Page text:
A Pattern Test Programp. 102
Exercisesp. 103
8. More About Regular Expressionsp. 105
Character Classesp. 105
General Quantifiersp. 107
Anchorsp. 108
Memory Parenthesesp. 109
Precedencep. 111
Exercisesp. 113
9. Using Regular Expressionsp. 115
Matches with m//p. 115
Option Modifiersp. 116
The Binding Operator, =~p. 117
Interpolating into Patternsp. 118
The Match Variablesp. 119
Substitutions with s///p. 122
The split Operatorp. 125
The join Functionp. 126
Exercisesp. 127
10. More Control Structuresp. 128
The unless Control Structurep. 128
The until Control Structurep. 129
Expression Modifiersp. 130
The Naked Block Control Structurep. 131
The elsif Clausep. 132
Autoincrement and Autodecrementp. 133
The for Control Structurep. 135
Loop Controlsp. 138
Logical Operatorsp. 142
Exercisep. 147
11. Filehandles and File Testsp. 148
What Is a Filehandle?p. 148
Opening a Filehandlep. 150
Fatal Errors with diep. 152
Using Filehandlesp. 155
Reopening a Standard Filehandlep. 157
File Testsp. 157
Exercisesp. 167
12. Directory Operationsp. 168
Moving Around the Directory Treep. 168
Globbingp. 169
An Alternate Syntax for Globbingp. 170
Directory Handlesp. 171
Recursive Directory Listingp. 173
Exercisesp. 173
13. Manipulating Files and Directoriesp. 174
Removing Filesp. 174
Renaming Filesp. 176
Links and Filesp. 177
Making and Removing Directoriesp. 182
Modifying Permissionsp. 184
Changing Ownershipp. 184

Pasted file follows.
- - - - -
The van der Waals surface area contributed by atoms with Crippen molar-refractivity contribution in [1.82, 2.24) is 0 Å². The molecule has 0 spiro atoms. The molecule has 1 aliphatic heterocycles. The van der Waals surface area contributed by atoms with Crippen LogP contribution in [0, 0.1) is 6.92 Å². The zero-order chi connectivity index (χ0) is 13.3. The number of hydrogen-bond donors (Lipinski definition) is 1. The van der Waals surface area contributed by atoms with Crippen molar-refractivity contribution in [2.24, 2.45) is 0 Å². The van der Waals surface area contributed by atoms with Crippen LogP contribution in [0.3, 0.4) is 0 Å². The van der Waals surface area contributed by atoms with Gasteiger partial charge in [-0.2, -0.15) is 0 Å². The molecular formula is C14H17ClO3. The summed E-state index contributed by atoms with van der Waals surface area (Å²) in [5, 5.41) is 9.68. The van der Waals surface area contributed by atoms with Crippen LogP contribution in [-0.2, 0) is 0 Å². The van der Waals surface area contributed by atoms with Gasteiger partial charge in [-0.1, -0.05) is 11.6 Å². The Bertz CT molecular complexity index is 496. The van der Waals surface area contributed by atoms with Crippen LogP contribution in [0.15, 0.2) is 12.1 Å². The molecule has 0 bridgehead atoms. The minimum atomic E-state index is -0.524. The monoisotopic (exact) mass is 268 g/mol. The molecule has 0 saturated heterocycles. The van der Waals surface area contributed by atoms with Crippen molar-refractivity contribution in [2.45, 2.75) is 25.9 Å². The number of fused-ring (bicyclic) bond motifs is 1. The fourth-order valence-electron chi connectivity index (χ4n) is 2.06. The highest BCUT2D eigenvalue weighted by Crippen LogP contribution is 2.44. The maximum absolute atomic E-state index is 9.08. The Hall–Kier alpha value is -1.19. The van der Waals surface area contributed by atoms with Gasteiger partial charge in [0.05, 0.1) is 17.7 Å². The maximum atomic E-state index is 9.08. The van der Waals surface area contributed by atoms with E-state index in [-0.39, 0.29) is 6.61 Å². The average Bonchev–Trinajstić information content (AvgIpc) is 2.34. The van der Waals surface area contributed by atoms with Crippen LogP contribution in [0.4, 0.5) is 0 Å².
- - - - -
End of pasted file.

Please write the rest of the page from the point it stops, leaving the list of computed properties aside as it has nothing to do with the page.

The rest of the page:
Changing Timestampsp. 185
Using Simple Modulesp. 185
Exercisesp. 190
14. Process Managementp. 192
The system Functionp. 192
The exec Functionp. 195
The Environment Variablesp. 196
Using Backquotes to Capture Outputp. 197
Processes as Filehandlesp. 201
Getting Down and Dirty with Forkp. 203
Sending and Receiving Signalsp. 204
Exercisesp. 206
15. Strings and Sortingp. 208
Finding a Substring with indexp. 208
Manipulating a Substring with substrp. 209
Formatting Data with sprintfp. 211
Advanced Sortingp. 213
Exercisesp. 219
16. Simple Databasesp. 221
DBM Files and DBM Hashesp. 221
Manipulating Data with pack and unpackp. 224
Fixed-length Random-access Databasesp. 225
Variable-length (Text) Databasesp. 228
Exercisesp. 232
17. Some Advanced Perl Techniquesp. 233
Trapping Errors with evalp. 233
Picking Items from a List with grepp. 236
Transforming Items from a List with mapp. 237
Unquoted Hash Keysp. 238
More Powerful Regular Expressionsp. 239
Slicesp. 242
Exercisep. 247
A. Exercise Answersp. 249
B. Beyond the Llamap. 281
Indexp. 303